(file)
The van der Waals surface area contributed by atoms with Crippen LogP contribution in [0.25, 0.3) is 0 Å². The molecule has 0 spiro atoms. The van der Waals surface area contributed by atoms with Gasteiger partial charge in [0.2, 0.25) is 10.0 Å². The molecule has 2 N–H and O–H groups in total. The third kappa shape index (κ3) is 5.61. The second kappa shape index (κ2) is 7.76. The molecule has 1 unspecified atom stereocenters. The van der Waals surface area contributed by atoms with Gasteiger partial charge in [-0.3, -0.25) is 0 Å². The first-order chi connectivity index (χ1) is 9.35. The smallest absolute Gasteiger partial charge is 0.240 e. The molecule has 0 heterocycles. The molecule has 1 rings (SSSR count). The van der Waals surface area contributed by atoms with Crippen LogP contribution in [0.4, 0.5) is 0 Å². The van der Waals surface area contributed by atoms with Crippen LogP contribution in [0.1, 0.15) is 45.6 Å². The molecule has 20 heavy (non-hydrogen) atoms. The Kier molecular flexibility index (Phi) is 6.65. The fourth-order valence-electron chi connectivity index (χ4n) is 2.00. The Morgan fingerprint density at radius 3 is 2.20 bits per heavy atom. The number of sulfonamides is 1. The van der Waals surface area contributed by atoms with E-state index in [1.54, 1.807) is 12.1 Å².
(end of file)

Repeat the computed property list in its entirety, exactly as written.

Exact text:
The van der Waals surface area contributed by atoms with Crippen LogP contribution in [0.25, 0.3) is 0 Å². The molecule has 0 spiro atoms. The van der Waals surface area contributed by atoms with Gasteiger partial charge in [0.2, 0.25) is 10.0 Å². The molecule has 2 N–H and O–H groups in total. The third kappa shape index (κ3) is 5.61. The second kappa shape index (κ2) is 7.76. The molecule has 1 unspecified atom stereocenters. The van der Waals surface area contributed by atoms with Gasteiger partial charge in [-0.3, -0.25) is 0 Å². The first-order chi connectivity index (χ1) is 9.35. The smallest absolute Gasteiger partial charge is 0.240 e. The molecule has 0 heterocycles. The molecule has 1 rings (SSSR count). The van der Waals surface area contributed by atoms with Crippen LogP contribution in [0.4, 0.5) is 0 Å². The van der Waals surface area contributed by atoms with Crippen LogP contribution in [0.1, 0.15) is 45.6 Å². The molecule has 20 heavy (non-hydrogen) atoms. The Kier molecular flexibility index (Phi) is 6.65. The fourth-order valence-electron chi connectivity index (χ4n) is 2.00. The Morgan fingerprint density at radius 3 is 2.20 bits per heavy atom. The number of sulfonamides is 1. The van der Waals surface area contributed by atoms with E-state index in [1.54, 1.807) is 12.1 Å².